Wednesday, September 28, 2011


Recently I had 232 miles of alone time in the car.  So rather than listen to repeat episodes of Adventures in Odyssey I tuned on NPR and heard a cool interview of Dan Koeppel.

I've never heard of Koeppel, but I've heard of the topic he was talking about:  Bananas.  Ya, like America's favorite fruit.

  It was a great story.


Did you know;

  • bananas didn't always used to be the #1 fruit.  Apples were.  We grow apples in the USA…bananas had to be imported.  It was a huge undertaking to get them to the states.

  • bananas we eat now are not the same variety our grandparents (and maybe parents) ate?  That species got a virus that wiped it out.  It was a better tasting fruit than what we love now--which also has a virus in other parts of the world.  Predictions are that it will die out in the next 10 years.  Then what?

  • bananas only start ripening once they are cut from the tree?

  • bananas must be shipped in refrigerated containers to keep them from ripening?
bananas emit a chemical amongst themselves that activates the ripening process in each other?

  • grocery stores work very hard to get bananas on the produce shelf at just the right moment?

(You can actually listen to the story here and check my facts--I'm writing from memory.  And some of the banana's story is not all pure and wholesome.)

The whole thing was intriguing to me.  I love bits of information like that.

But what really got my attention was the fact that environment matters to a banana.
 It grows in a particular climate, it must be shipped in a specific climate, it ripens in just the right environment.  Even organic bananas--that variety of banana we should all be so conscious to eat--can only be grown in a particular environment (above a specific altitude and with specific guidelines).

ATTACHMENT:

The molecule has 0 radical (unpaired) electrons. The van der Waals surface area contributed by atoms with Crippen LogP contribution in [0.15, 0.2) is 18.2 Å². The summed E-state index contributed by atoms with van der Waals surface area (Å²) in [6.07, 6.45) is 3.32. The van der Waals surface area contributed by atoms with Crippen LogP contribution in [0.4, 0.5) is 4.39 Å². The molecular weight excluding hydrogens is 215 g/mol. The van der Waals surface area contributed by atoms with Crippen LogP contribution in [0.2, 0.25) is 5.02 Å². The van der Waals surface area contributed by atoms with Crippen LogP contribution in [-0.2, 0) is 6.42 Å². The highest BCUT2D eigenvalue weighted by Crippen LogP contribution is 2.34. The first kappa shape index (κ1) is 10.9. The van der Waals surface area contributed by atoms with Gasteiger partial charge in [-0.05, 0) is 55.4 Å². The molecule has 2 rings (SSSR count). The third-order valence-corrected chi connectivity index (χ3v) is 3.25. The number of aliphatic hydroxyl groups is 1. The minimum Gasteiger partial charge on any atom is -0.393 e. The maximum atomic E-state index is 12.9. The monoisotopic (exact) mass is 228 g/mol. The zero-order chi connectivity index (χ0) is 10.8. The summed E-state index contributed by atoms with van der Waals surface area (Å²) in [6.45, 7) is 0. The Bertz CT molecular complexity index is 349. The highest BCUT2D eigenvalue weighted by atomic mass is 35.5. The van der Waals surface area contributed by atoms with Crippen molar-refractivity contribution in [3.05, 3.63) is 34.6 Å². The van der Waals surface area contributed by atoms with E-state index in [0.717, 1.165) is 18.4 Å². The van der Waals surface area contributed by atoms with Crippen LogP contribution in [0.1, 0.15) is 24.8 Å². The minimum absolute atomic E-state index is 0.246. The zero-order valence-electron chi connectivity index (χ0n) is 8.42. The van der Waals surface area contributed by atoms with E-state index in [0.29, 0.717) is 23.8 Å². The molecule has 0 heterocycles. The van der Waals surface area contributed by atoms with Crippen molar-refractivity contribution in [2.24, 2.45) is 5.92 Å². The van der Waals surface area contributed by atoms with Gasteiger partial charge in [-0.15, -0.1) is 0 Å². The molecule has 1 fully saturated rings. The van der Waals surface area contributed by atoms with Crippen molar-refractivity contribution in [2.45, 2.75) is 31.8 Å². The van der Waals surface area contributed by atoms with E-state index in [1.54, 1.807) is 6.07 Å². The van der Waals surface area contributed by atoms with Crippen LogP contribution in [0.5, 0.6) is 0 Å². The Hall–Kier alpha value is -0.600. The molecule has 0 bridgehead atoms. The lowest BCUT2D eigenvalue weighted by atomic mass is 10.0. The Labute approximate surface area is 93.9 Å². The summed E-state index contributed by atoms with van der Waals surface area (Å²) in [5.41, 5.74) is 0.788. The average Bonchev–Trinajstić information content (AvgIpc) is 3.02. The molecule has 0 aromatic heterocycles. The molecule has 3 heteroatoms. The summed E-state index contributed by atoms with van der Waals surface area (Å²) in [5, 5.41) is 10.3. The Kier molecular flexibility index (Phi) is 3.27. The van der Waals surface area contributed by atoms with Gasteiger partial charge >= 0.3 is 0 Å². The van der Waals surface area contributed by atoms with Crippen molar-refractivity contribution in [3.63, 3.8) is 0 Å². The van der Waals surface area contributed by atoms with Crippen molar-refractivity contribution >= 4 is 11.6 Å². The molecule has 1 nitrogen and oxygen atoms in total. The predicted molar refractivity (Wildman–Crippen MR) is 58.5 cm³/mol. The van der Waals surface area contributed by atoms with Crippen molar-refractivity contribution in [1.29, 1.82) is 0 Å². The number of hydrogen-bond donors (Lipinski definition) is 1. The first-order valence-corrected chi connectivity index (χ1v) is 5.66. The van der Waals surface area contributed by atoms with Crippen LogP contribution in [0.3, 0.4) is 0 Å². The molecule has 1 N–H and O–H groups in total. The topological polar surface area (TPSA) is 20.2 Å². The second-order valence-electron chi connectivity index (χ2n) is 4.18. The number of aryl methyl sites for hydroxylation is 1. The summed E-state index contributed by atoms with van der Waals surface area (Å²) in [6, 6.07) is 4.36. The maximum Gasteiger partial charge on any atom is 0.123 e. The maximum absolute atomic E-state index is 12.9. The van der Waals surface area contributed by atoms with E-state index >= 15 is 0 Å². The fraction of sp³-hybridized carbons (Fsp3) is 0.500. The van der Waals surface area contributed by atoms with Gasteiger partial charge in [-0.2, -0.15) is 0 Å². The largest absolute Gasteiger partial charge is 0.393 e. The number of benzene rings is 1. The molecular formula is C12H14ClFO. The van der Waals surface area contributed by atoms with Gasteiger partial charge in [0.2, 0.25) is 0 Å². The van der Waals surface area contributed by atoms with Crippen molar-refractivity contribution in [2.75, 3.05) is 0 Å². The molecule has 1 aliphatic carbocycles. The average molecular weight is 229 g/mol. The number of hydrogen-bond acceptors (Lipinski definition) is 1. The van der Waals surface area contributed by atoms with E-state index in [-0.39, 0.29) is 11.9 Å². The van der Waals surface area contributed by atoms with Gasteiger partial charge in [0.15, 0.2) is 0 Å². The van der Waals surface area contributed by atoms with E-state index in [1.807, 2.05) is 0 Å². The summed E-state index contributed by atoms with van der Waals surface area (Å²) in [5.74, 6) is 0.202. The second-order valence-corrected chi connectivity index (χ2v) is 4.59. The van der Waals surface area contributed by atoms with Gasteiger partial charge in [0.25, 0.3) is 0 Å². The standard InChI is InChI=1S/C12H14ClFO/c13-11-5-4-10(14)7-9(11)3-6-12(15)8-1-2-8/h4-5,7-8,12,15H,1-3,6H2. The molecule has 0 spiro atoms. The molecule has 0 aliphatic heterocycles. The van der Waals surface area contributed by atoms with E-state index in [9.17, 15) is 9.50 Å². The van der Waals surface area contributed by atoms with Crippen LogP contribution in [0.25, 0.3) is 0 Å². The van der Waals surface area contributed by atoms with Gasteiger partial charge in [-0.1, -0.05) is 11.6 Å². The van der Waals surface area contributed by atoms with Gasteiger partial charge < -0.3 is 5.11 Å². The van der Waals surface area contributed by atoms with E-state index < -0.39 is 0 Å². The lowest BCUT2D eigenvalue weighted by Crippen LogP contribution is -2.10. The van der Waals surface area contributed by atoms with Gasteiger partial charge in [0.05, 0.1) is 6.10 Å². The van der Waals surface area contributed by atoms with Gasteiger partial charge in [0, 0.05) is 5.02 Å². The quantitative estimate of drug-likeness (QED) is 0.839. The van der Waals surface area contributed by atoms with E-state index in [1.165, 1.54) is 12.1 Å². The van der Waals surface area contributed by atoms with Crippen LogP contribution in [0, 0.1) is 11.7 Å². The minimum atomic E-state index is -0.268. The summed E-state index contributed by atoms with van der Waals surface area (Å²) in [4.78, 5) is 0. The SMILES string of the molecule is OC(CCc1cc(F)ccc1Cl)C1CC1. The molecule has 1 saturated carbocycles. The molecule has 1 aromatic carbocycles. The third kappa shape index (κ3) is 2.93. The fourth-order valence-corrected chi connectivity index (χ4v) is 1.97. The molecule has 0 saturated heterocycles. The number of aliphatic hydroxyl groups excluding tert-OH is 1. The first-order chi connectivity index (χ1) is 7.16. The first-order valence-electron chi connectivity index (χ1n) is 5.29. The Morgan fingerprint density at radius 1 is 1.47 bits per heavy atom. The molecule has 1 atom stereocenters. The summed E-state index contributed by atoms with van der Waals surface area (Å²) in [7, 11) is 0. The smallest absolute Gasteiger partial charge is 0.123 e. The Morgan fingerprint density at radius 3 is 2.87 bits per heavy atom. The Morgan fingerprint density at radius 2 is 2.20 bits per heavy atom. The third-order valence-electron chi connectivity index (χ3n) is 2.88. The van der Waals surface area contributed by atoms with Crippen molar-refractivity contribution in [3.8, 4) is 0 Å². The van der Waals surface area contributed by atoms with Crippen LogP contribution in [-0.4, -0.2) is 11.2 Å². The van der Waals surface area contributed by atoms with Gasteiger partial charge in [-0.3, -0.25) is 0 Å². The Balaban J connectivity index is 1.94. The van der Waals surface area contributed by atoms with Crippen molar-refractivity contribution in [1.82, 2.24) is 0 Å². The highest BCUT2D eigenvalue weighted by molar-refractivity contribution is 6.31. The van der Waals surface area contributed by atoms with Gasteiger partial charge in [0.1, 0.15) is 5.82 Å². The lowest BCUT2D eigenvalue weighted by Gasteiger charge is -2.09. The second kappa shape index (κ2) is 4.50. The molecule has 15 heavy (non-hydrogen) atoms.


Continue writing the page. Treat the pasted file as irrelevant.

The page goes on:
Environment matters.


Teachers know this.  They talk about "hidden curriculum."  Those things that aid/inhibit teaching regardless of what is being said; colors of the wall, temperature of the room, lighting in the room, etc...

You know this too.  If the building looks dingy you are wary of going in.  If you don't receive a warm welcome you wonder what kind of people these are.  If the classrooms are smelly you won't likely leave your children there.  And certainly, if the message and relationships are flat…you are out of there.  (Sound like church?)

Environment matters.

If we are going to mature (ripen) in Christ,  the environments we create matter.  

*I am indebted to guys like Andy Stanley, Reggie Joiner, Carey Nieuwhof and others for using the term environment in talking about church.  It has shaped the way I look at what we do, what we say, how we do what we do, and how we say what we say.


Jen White said...

Good 'food' for thought. Thanks!

Stiliano said...

Hi! Very nice post!